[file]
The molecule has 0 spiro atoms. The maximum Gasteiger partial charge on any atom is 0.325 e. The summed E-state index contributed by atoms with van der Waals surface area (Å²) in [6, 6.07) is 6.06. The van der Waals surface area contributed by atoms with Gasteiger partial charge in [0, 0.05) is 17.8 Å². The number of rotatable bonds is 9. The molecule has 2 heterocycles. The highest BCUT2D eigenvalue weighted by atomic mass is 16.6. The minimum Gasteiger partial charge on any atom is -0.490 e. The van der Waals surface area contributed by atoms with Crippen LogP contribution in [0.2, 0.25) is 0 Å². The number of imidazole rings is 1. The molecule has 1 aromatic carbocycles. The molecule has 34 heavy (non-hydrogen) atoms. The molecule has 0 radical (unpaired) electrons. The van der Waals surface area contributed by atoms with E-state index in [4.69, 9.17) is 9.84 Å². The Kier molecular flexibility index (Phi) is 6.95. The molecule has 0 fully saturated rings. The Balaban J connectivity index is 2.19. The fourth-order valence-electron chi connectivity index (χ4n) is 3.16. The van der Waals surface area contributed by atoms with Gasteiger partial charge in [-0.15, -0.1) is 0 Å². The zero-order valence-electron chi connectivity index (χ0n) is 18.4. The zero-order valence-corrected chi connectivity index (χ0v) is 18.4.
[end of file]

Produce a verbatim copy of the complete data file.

The molecule has 0 spiro atoms. The maximum Gasteiger partial charge on any atom is 0.325 e. The summed E-state index contributed by atoms with van der Waals surface area (Å²) in [6, 6.07) is 6.06. The van der Waals surface area contributed by atoms with Gasteiger partial charge in [0, 0.05) is 17.8 Å². The number of rotatable bonds is 9. The molecule has 2 heterocycles. The highest BCUT2D eigenvalue weighted by atomic mass is 16.6. The minimum Gasteiger partial charge on any atom is -0.490 e. The van der Waals surface area contributed by atoms with Crippen LogP contribution in [0.2, 0.25) is 0 Å². The number of imidazole rings is 1. The molecule has 1 aromatic carbocycles. The molecule has 34 heavy (non-hydrogen) atoms. The molecule has 0 radical (unpaired) electrons. The van der Waals surface area contributed by atoms with E-state index in [4.69, 9.17) is 9.84 Å². The Kier molecular flexibility index (Phi) is 6.95. The molecule has 0 fully saturated rings. The Balaban J connectivity index is 2.19. The fourth-order valence-electron chi connectivity index (χ4n) is 3.16. The van der Waals surface area contributed by atoms with Gasteiger partial charge in [-0.15, -0.1) is 0 Å². The zero-order valence-electron chi connectivity index (χ0n) is 18.4. The zero-order valence-corrected chi connectivity index (χ0v) is 18.4.